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When to call in financial cavalry

  • Story Highlights
  • If you're swamped with debt, you may need to contact a credit counselor
  • A counselor can put you on a budget or payment plan
  • Filing for bankruptcy may be the only solution for some with insurmountable debt
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By Jen Haley
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(CNN) -- Krista Wallis, her husband, Joe, and her 19-year-old son from a previous marriage were living a pretty good life in Oklahoma City, Oklahoma.


If worries about debts are interfering with work or home life, you may want to consult a credit counselor.

"We had a nice brick house, a three-car garage, we bought a pool. We had the big-screen TV," Wallis says. "It kept accumulating."

But in 2006 as rumors of job cuts at her husband's company became rampant, the couple put their house on the market and moved to a less-expensive home.

He lost his network consultant job, and the bills started piling up. "We had the holidays. It was Halloween, Thanksgiving and Christmas. We had utility payments. It hit us all at once," Wallis says.

It was just the beginning of their financial spiral.

"I would start to shuffle the credit cards. I can pay this bill now, but I'll pay that one later," Wallis says. "Every month it got to the point where everything kept getting pushed back. Everything was in turmoil. There was no light at the end of our tunnel. We had to get help."

That's when the Wallises went for credit counseling in January at the Consumer Credit Counseling Service of Central Oklahoma, a member of the nonprofit National Foundation for Credit Counseling.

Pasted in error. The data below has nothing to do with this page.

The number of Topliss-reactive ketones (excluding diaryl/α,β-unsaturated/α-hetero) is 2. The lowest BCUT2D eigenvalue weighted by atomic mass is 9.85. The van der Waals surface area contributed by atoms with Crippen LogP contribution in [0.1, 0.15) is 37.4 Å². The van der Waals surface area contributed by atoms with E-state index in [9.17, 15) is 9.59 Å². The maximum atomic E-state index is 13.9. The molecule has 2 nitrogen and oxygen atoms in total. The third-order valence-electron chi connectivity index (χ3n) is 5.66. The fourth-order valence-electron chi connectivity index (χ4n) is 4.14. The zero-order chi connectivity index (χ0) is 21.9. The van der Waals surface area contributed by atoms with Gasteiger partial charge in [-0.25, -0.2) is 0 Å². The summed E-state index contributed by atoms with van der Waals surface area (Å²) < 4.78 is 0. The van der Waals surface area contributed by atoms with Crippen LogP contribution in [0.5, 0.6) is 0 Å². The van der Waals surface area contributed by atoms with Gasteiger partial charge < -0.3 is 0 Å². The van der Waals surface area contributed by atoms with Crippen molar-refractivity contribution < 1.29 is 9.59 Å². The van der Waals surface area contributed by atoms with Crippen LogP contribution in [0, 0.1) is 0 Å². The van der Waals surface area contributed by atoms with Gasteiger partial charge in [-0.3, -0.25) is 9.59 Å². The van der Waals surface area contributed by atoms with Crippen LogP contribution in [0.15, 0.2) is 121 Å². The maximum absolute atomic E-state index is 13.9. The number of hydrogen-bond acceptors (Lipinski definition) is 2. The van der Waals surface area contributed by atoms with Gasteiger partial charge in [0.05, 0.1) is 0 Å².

Consumers can check out the foundation's Web site at or call the nonprofit counseling network at 800-388-2227. Advisers can meet with people face to face or provide guidance over the phone while callers can remain anonymous. The initial consultation is free, and you're not under any obligation to the company.

One of the most telling signs that you need to seek help is if you're having trouble paying the minimum balances on your credit cards, says credit expert John Ulzheimer. Borrowing from friends or family to pay off current debts or taking out new loans for old debt is another sign. And if thoughts about debt is interfering with your job, you may consider going to a professional counselor.

"If you feel like you're in financial trouble, you usually are," says Gail Cunningham of the National Foundation for Credit Counseling. "We have over 900 offices. Every single day people walk in with grocery sacks filled with bills."

Credit counselors generally add up your debt and living expenses. Counselors can help you work out a budget, point out where you could be saving or teach you how to pay down your debts in order of priority.

But sometimes aggressive self-budgeting isn't enough. That's when you might consider going through a debt-management plan, or DMP, that's offered by credit counselors.

Under such a plan, counselors try to negotiate with your creditors for lower monthly payments, lower interest rates and forgiveness from late fees and over-limit fees. It may cost you less than $20 a month to set up this kind of plan, but you won't be turned away if you can't pay, according to Cunningham.

You'll pay off your debts, and within five years, you'll be debt-free.

That's the kind of plan for which the Wallises signed up.

"We have to watch our budget. To be limited by money, to not be able to get spring flowers, to not get a new light fixture, it kills me. But it helps to know all my credit card debt will be completely gone in five years if we can just hold on and battle through," Wallis says.